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Herpes Simplex Virus 1 (HSV1)

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Key Points

  • Herpes simplex virus 1 (HSV-1)
    • Characteristics
      • Member of Herpesvirus family
        • Also known as human herpesvirus 1 (HHV-1)
        • Enveloped DNA virus with double-stranded, linear DNA 
          • Herpesviruses are unique in that they get their envelope by budding from nuclear membrane of host cell
    • Transmission
      • Contact with infected lesions
        • oral-oral, oral-genital, or genital-genital contact
    • Pathophysiology and Presentation
      • Viral infection manifests as grouped vesicles on erythematous base
        • Can ulcerate, leading to lesions in various states of healing (vesicles, pustulations, ulcers, scabbing, etc.)
      • Primary infection
        • Virus replicates at site of exposure
        • Gingivostomatitis
          • Commonly occurs in children 1-3 years old
          • Fever, vesicles and ulcers along oral mucous membranes, and cervical lymphadenopathy
        • Pharyngitis may be primary symptom in adults
        • Herpetic whitlow (finger ulcer)
          • Primary infection of skin in fingers
          • Caused by touching infected lesions with hands
            • Seen in children who touch infected lesions or occupational exposures (e.g. dentists)
      • Dormancy in sensory ganglia
        • Enters sensory nerve and moves via retrograde transport from mouth or genitals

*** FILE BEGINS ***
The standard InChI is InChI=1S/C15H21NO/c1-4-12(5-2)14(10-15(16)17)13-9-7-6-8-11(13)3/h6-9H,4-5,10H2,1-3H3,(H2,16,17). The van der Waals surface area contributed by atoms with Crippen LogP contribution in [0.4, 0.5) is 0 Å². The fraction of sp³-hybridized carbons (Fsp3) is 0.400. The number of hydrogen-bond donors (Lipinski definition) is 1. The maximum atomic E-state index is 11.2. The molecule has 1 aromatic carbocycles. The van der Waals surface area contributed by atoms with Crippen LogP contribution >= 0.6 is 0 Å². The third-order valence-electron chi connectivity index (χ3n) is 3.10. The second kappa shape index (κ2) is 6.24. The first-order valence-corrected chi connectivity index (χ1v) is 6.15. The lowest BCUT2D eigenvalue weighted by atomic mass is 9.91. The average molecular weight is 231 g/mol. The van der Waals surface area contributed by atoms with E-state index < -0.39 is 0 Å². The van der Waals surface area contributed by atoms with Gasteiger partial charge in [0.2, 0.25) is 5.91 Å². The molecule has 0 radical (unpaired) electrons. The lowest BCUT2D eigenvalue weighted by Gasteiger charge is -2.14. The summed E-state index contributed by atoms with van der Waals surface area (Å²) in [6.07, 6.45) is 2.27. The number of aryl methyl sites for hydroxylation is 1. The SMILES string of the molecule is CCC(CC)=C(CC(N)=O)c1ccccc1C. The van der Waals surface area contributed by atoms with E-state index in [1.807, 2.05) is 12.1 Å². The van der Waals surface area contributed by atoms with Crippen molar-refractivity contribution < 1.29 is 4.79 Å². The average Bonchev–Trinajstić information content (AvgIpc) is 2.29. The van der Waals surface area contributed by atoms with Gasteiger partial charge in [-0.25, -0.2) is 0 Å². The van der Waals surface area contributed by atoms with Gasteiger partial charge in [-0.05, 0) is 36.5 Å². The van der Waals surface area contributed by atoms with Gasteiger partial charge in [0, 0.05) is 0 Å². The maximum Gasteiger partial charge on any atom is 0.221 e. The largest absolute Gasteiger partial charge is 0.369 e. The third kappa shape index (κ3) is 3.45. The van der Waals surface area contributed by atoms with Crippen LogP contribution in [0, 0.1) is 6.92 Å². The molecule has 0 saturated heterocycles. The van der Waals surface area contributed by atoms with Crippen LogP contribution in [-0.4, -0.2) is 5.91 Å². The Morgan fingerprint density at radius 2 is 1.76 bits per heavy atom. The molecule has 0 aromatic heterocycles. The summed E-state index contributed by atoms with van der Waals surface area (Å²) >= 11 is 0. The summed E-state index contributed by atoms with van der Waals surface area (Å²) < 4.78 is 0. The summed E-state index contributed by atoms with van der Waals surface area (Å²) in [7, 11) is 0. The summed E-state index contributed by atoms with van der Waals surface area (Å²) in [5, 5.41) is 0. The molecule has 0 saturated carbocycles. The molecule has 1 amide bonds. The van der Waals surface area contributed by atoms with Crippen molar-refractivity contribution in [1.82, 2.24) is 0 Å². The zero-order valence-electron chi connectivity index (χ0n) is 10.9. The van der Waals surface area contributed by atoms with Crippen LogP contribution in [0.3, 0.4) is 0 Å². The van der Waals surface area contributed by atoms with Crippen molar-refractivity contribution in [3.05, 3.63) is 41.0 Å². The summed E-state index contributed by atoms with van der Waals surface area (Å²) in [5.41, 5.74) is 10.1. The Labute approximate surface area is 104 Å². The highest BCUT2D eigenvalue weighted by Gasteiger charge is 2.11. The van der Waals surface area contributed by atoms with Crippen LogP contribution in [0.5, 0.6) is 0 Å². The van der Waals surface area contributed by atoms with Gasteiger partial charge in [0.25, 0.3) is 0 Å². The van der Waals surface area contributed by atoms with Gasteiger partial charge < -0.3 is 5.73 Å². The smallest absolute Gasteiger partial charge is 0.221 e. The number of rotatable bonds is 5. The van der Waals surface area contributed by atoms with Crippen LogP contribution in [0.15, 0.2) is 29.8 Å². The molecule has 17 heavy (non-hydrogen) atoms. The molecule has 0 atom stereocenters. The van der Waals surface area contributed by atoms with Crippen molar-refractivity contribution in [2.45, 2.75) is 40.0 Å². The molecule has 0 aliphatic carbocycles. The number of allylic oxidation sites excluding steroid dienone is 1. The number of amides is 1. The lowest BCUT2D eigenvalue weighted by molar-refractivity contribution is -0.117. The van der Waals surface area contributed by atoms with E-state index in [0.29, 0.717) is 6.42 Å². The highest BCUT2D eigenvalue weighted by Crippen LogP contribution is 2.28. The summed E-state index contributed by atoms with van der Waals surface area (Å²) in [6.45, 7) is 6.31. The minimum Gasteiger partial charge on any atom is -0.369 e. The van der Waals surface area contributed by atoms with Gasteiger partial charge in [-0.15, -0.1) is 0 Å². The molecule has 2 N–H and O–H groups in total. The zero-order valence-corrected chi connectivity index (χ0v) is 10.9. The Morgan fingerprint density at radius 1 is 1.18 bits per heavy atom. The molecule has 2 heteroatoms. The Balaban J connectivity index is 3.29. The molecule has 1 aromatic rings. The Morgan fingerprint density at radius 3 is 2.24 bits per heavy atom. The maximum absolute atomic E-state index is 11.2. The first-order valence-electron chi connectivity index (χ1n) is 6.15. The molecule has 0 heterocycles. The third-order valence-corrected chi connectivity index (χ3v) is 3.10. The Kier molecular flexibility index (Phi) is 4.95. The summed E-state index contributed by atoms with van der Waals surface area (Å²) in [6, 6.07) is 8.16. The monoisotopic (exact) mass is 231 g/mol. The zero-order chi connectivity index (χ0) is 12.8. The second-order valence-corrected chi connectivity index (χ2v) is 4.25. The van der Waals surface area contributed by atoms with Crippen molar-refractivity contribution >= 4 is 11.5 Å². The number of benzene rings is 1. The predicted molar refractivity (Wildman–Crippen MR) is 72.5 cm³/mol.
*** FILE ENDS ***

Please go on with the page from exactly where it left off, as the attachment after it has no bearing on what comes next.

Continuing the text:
• Rarely seen from finger (whitlow); sensory neuron is too long
        • Lifelong dormancy in trigeminal ganglia or sacral ganglia depending on site of initial infection
      • Reactivation
        • Replicates in ganglia with anterograde transport to epithelial cells, where virus continues to replicate
        • Herpes labialis (oral-labial ulcers)
          • Also known as “cold sores” or “fever blisters”
          • Tends to favor skin around lips and nose
          • Caused by reactivation of HSV-1 in trigeminal ganglia
          • Genital lesions may be seen by reactivation from sacral ganglia, but is rarer
        • Erythema multiforme (EM)
          • Most common trigger for EM
          • Immune-mediated response to HSV-1 infection
        • Keratoconjunctivitis
          • Rare cause of blindness in developing countries without treatment
        • Severe symptoms in immunocompromised patients (e.g. HIV)
          • Encephalitis
            • Primarily affects temporal lobe
            • Presents as fever, altered mental status, seizures, focal neurologic deficits
            • CSF shows viral pattern
              • hemorrhagic (RBC) pleocytosis
              • predominant lymphocytes
              • increased protein
              • normal glucose
          • Esophagitis
            • Punched out ulcers on endoscopy
            • Presents as dysphagia or odynophagia
            • Especially common in AIDS
          • Hepatitis, Bell’s palsy, and epiglottitis/laryngitis are also seen
    • Diagnosis
      • PCR and viral culture is gold standard
      • Tzank smear of lesions
        • Epithelial cells scraped from lesion, prepared on Wright-Giemsa stain
        • Multinuclear giant cells
          • intranuclear inclusions (Cowdry type A bodies)
        • High yield; but not used clinically due to poor sensitivity/specificity
    • Treatment
      • Acyclovir and related drugs (famciclovir/valacyclovir)
        • Guanosine analog that inhibit viral DNA polymerase (viral DNA synthesis)
        • Requires herpes viral thymidine kinases (phosphorylation) for conversion into their active form